(J. Chelameswar)

                                        (Prafulla C. Pant)
New Delhi;
November 16, 2016

            Section 2 (xiii)  “market  area”  means  any  area  declared  or
deemed to be declared to be a market area under this Act;

           Section  2(xiv)  “market  committee”  means  a  market  committee
established or deemed to be established under this Act;
[2]       Section 2(17)  of the Gujarat Co-operative Societies Act,  1961  -
“Registrar” means a person appointed to be  the  Registrar  of  Co-operative
Societies under this Act; and includes to the extent of the  powers  of  the
Registrar conferred on any other person under  this  Act,  such  person  and
includes an Additional or Joint Registrar;
[3]   Section 107 Winding up – (1) [Except as  otherwise  provided  in  sub-
section (1A) if the Registrar, –-
      (a) after an inquiry has been held under section 86, or an  inspection
has been made under any of the provisions of sub-section (8) of section  84,
section 87 or section 88 or on  the  report  of  the  auditor  auditing  the
accounts of the society, or]
      (b) on receipt of an application made upon  a  resolution  carried  by
three-fourths of the members of a  society  present  at  a  special  general
meeting called for the purpose, or
            (c) of his own motion, in the case of a society which –
            (I)  has not commenced working, or
            (ii) has ceased working, or
            (iii)      possesses shares of members  deposits  not  exceeding
five hundred rupees, or
             (iv)  has  ceased  to  comply  with  any   conditions   as   to
registration and management in this act or [the rules or the bye-laws, or]
            (v)  has failed to comply with any directions issued under  sub-
section (1) of Section 160 or such directions as modified under  sub-section
(2) of that section.]
            is of the opinion that a society ought to be wound  up,  he  may
make an interim order directing it to be wound up.

[4]        We take the facts of the first respondent society in Civil
Appeal No. 3891/2015 as representative facts of the 8 appeals.
[5]        See F/N 9 infra
[6]    Section 2(ix) – “licence” means a licence  granted  under  section  6
or, as the case may be, a general or special licence granted  under  section
[7]    Section 2(v) –  “co-operative  marketing  society”  means  a  society
registered or deemed  to  be  registered  as  such  under  the  Gujarat  Co-
operative Societies Act, 1961 (Guj. X of 1962), and engaged in the  business
of  buying  or  selling  of  agricultural  produce  or  of   possessing   of
agricultural produce and holding a licence;
[8]    Section 2(xi) – “local authority” means –
      a  corporation  constituted  under  the  Bombay  Provincial  Municipal
Corporation Act, 1949 (Bom. LIX of 1949); or
      a municipality constituted or deemed to be constituted under –
      the Bombay District Municipal Act, 1901 (Bom. III of  1901),  or  that
Act as adapted and applied to the Saurashtra area; or
      the Bombay Municipal Boroughs Act, 1925 (Bom. XVIII of 1925), or  that
Act as adapted and applied to the Saurashtra area or that Act as applied  to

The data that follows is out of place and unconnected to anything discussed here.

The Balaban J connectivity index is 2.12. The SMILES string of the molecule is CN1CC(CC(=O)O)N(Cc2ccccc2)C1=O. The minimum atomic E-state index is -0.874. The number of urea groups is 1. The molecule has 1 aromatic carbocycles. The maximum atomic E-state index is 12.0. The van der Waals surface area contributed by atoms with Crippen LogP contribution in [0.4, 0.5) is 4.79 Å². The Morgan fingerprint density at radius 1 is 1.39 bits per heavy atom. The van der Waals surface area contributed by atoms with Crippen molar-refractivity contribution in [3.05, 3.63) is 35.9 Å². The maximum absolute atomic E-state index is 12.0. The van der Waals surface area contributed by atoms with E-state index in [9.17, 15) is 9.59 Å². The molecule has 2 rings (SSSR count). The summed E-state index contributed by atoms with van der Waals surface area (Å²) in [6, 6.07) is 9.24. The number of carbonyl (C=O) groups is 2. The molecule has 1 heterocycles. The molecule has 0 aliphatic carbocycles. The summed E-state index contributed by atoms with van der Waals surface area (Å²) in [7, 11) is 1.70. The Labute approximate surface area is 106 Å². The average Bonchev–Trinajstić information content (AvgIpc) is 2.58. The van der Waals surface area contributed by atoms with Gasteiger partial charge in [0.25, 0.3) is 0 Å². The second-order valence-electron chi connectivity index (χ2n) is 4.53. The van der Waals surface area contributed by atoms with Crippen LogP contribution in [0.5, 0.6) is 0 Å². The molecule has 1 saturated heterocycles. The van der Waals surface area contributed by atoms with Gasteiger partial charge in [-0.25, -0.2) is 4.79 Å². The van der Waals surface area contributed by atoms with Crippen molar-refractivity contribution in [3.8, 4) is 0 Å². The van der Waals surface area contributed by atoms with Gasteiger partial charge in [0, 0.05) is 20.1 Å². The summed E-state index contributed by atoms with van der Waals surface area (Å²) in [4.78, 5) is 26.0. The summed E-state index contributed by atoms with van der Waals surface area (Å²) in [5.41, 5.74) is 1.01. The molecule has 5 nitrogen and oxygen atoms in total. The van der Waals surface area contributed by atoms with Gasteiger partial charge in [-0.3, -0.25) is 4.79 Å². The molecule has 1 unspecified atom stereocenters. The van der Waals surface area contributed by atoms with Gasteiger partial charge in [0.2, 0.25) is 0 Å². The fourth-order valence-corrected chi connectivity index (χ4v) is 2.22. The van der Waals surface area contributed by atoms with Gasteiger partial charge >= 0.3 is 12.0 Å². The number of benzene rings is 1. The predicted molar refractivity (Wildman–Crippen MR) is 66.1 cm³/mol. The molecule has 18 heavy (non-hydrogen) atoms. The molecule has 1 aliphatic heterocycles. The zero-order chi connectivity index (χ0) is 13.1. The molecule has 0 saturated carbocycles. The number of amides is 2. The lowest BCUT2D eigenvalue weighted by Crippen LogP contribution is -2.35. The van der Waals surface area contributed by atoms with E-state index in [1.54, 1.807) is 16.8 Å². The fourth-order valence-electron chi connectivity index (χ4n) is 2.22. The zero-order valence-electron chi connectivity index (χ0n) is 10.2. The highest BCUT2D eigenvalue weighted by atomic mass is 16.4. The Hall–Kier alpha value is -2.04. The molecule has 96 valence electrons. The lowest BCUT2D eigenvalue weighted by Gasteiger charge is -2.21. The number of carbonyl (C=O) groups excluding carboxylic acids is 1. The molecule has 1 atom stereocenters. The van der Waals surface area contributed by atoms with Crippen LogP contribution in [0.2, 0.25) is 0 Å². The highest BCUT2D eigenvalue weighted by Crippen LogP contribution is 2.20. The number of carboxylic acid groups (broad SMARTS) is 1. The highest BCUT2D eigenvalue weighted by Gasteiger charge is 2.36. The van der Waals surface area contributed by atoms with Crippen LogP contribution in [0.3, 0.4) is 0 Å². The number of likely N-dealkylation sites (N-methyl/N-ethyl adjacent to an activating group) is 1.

the Kutch area; or
           (c) a village panchayat constituted or deemed to  be  constituted
under the Bombay Village Panchayats Act, 1959 (Bom. III of 1959), or a  gram
panchayat or nagar panchayat constituted under the  Gujarat  Panchayat  Act,
1961 (Guj. VI of 1962);
[9]        Section 108.   Appointment of Liquidator - (1)  When an interim
or final order is made under Section 107 for the winding up of a society,
the Registrar may, in accordance with the rules appoint a person to be the
liquidator of the society, and fix his remuneration.
       (2) Where an interim order is made the officers of the society  shall
hand over to the liquidator the custody and control  of  all  the  property,
effects and actionable claims to which the  society  is  or  appears  to  be
entitled, and of all books, records and other documents  pertaining  to  the
business of the society and, shall have no access to any of them.
[10]      108 (3) When a final order is made confirming the Interim, order,
the officers of the society
            xxx        xxx        xxx        xxx
      (b)  shall vacate their offices and while winding up order remains in
force the general body of the society shall not exercise any powers.
[11]     Section 2(14) of the SOCIETIES ACT. –  “officers”  means  a  person
elected or appointed by a society to any office of  such  society  according
to its bye-laws; and includes a chairman,  vice-chairman,  president,  vice-
president, managing director, manager, secretary, treasurer, member  of  the
committee, and any other person elected or appointed  under  this  Act,  the
rules or the bye-laws, to give directions in regard to the business of  such
[12]     Section 4. Societies which may be  registered.—  A  society,  which
has as its object  the  promotion  of  the  economic  interests  or  general
welfare of its members or of the  public, in  accordance  with  co-operative
principles, or as society established with the object  of  facilitating  the
operations of any such society, may be registered under this Act.